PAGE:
Legislature(1995 - 1996)

04/24/1995 01:36 PM JUD

Audio Topic
* first hearing in first committee of referral
+ teleconferenced
= bill was previously heard/scheduled
                   SENATE JUDICIARY COMMITTEE                                  
                         April 24, 1995                                        
                           1:36 p.m.                                           
  MEMBERS PRESENT                                                              
 Senator Robin Taylor, Chairman                                                
 Senator Lyda Green, Vice-Chairman                                             
 Senator Mike Miller                                                           
 Senator Al Adams                                                              
 Senator Johnny Ellis                                                          
  MEMBERS ABSENT                                                               
  COMMITTEE CALENDAR                                                           
 HOUSE BILL NO. 200                                                            
 "An Act reassigning responsibility for the custody of persons                 
 pending their arraignments, commitment to the custody of the                  
 commissioner of corrections, or admission to a state correctional             
 facility, and authorizing the commissioner of corrections to employ           
 guards for emergencies on the same basis as the commissioner of               
 public safety, as partially exempt service employees; and providing           
 for an effective date."                                                       
 CS FOR HOUSE BILL NO. 28(FIN) am                                              
 "An Act relating to the possession of weapons within the buildings            
 of, grounds of, or on the parking lot of preschools, elementary,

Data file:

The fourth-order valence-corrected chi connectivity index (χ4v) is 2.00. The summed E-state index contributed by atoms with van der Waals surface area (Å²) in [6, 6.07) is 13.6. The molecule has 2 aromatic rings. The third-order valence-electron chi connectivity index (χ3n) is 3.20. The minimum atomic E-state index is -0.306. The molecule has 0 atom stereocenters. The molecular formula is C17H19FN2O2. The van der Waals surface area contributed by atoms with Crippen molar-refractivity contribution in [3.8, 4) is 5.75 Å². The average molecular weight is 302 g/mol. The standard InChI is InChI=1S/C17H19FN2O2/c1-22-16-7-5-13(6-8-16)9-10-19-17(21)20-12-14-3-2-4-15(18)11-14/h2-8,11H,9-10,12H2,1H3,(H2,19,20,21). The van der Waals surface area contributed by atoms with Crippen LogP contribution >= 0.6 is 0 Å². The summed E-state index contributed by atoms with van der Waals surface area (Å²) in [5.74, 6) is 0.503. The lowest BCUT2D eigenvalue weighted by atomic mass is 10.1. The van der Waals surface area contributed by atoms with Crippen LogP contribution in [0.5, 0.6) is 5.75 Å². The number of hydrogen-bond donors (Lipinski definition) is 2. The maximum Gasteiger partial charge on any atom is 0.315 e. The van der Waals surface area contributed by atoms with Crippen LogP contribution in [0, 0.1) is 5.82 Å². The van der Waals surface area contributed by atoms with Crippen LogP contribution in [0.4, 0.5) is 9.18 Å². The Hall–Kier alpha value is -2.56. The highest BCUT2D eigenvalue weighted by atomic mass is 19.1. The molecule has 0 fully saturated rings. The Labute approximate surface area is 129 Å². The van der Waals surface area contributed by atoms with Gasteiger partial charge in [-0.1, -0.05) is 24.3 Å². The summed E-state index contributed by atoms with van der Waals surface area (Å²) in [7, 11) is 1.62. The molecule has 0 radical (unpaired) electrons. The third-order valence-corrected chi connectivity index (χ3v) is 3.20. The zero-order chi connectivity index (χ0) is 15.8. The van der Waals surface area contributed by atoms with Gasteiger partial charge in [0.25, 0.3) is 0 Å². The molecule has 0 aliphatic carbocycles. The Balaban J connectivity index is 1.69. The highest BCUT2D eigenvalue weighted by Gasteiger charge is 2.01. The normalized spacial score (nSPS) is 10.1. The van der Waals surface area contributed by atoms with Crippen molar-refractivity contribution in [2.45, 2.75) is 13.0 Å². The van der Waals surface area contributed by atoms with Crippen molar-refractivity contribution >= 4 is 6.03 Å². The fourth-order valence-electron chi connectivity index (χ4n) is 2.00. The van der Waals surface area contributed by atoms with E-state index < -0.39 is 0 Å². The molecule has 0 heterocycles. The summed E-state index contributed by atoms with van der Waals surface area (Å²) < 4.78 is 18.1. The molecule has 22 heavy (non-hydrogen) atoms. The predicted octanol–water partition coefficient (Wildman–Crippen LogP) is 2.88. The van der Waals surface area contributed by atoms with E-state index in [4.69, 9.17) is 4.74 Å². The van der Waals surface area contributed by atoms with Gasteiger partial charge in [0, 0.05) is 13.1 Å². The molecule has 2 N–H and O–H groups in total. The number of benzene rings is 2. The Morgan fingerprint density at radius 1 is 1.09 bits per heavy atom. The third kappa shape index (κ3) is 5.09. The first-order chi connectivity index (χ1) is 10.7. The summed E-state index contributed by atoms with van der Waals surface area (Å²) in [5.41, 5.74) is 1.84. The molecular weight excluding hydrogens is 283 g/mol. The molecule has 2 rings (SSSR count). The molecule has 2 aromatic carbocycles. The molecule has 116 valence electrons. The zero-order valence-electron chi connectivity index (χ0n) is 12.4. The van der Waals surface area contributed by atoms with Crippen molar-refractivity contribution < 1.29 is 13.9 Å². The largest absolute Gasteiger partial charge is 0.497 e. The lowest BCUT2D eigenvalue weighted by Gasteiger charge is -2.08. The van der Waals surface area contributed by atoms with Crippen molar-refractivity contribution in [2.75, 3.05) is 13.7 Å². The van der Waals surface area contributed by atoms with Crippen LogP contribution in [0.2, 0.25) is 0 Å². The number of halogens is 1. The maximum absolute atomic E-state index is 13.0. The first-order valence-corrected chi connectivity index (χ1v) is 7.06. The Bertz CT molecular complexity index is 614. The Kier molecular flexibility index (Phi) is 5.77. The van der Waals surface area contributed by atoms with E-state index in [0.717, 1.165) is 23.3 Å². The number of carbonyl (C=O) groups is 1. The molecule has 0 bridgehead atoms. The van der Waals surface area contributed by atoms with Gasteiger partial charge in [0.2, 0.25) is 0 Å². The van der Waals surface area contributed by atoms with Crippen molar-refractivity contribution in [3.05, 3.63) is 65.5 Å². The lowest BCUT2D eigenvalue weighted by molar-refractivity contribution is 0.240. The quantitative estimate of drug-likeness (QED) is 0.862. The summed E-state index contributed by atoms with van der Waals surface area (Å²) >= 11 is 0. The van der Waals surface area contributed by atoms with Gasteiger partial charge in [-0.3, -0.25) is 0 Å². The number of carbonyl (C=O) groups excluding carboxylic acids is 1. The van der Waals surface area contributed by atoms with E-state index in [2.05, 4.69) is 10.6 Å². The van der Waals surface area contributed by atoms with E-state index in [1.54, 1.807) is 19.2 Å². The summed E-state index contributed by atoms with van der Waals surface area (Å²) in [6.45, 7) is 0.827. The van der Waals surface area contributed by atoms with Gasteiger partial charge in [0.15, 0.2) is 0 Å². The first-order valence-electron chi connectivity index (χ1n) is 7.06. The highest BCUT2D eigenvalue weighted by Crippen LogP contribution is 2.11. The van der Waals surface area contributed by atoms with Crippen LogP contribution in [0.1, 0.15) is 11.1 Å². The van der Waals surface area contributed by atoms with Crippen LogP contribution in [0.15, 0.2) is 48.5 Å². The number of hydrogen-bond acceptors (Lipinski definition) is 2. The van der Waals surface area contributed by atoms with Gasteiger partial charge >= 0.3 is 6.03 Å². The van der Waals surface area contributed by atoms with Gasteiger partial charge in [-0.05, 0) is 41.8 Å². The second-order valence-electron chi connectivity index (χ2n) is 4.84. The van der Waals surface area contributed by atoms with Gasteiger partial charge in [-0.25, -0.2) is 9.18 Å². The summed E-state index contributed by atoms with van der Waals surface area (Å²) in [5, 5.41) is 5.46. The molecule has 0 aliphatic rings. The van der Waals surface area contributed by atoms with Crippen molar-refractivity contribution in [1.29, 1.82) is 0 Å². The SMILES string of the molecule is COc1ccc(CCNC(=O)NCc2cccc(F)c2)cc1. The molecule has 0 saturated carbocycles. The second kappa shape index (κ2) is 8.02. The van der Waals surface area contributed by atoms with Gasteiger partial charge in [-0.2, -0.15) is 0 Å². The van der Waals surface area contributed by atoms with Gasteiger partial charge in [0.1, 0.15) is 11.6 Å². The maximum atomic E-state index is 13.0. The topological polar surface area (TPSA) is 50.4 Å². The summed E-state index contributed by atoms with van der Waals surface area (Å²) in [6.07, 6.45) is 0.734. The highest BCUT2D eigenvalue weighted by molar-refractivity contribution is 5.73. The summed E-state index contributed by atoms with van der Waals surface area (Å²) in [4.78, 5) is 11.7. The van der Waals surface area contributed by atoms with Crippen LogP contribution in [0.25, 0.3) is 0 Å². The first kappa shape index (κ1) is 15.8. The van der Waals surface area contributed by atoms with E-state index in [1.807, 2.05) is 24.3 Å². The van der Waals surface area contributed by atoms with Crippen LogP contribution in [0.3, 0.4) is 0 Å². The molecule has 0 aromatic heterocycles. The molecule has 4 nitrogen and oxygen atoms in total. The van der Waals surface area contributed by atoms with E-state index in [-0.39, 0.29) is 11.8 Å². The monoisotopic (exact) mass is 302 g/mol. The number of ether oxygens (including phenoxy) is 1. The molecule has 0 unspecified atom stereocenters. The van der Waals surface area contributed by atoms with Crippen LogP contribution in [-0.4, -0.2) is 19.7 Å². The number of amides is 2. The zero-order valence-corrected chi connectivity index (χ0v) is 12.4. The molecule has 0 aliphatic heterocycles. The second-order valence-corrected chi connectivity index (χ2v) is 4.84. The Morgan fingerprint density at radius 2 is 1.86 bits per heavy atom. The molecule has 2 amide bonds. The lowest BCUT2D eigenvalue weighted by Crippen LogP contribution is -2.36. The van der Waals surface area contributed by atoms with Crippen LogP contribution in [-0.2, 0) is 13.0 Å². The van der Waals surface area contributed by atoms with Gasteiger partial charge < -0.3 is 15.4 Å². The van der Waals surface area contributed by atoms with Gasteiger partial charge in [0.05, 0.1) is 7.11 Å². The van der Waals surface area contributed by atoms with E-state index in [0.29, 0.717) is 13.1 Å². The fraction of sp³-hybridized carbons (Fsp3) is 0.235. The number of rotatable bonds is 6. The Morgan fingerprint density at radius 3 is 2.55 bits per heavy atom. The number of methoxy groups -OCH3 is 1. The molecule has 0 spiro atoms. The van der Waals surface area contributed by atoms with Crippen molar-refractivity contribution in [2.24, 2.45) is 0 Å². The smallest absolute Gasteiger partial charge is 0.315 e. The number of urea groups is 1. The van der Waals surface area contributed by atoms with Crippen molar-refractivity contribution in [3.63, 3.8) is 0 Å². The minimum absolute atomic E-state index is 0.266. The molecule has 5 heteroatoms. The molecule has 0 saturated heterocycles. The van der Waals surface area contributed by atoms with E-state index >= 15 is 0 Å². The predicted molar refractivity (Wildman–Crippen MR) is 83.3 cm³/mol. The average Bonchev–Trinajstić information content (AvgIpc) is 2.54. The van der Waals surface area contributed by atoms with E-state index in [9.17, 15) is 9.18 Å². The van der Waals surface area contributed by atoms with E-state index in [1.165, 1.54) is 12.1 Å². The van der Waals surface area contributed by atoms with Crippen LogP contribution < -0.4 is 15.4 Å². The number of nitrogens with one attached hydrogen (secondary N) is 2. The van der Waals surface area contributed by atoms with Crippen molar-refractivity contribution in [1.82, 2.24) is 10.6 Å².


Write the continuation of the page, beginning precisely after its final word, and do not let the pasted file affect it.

junior high, and secondary schools or while participating in a                
 school-sponsored event; requiring the expulsion or suspension of              
 students possessing deadly weapons on school grounds; requiring               
 reports to the Department of Education concerning those expulsions            
 or suspensions; and relating to school lockers and other containers           
 provided in a public or private school by the school or the school            
 SENATE BILL NO. 115                                                           
 "An Act relating to the establishment, modification, and                      
 enforcement of support orders and the determination of parentage in           
 situations involving more than one state; amending Alaska Rule of             
 Administration 9; amending Alaska Rules of Civil Procedure 79 and             
 82; and providing for an effective date."                                     
 SENATE BILL NO. 116                                                           
 "An Act relating to administrative establishment of paternity and             
 establishing paternity by affidavit; relating to child support                
 enforcement; and providing for an effective date."                            
 CS FOR HOUSE BILL NO. 42 (STA) am                                             
 "An Act relating to absentee voting, to electronic transmission of            
 absentee ballot applications, and to delivery of ballots to                   
 absentee ballot applicants by electronic transmission, and enacting           
 a definition of the term 'state election' for purposes of absentee            
 CS FOR HOUSE JOINT RESOLUTION NO. 5(FIN) am                                   
 Proposing amendments to the Constitution of the State of Alaska               
 relating to terms of legislators.                                             
 CS FOR SENATE BILL NO. 95(L&C)                                                
 "An Act relating to automobile liability insurance for uninsured or           
 underinsured motor vehicles; and providing for an effective date."            
  PREVIOUS SENATE COMMITTEE ACTION                                             
 HB 200 - No previous Senate action to report.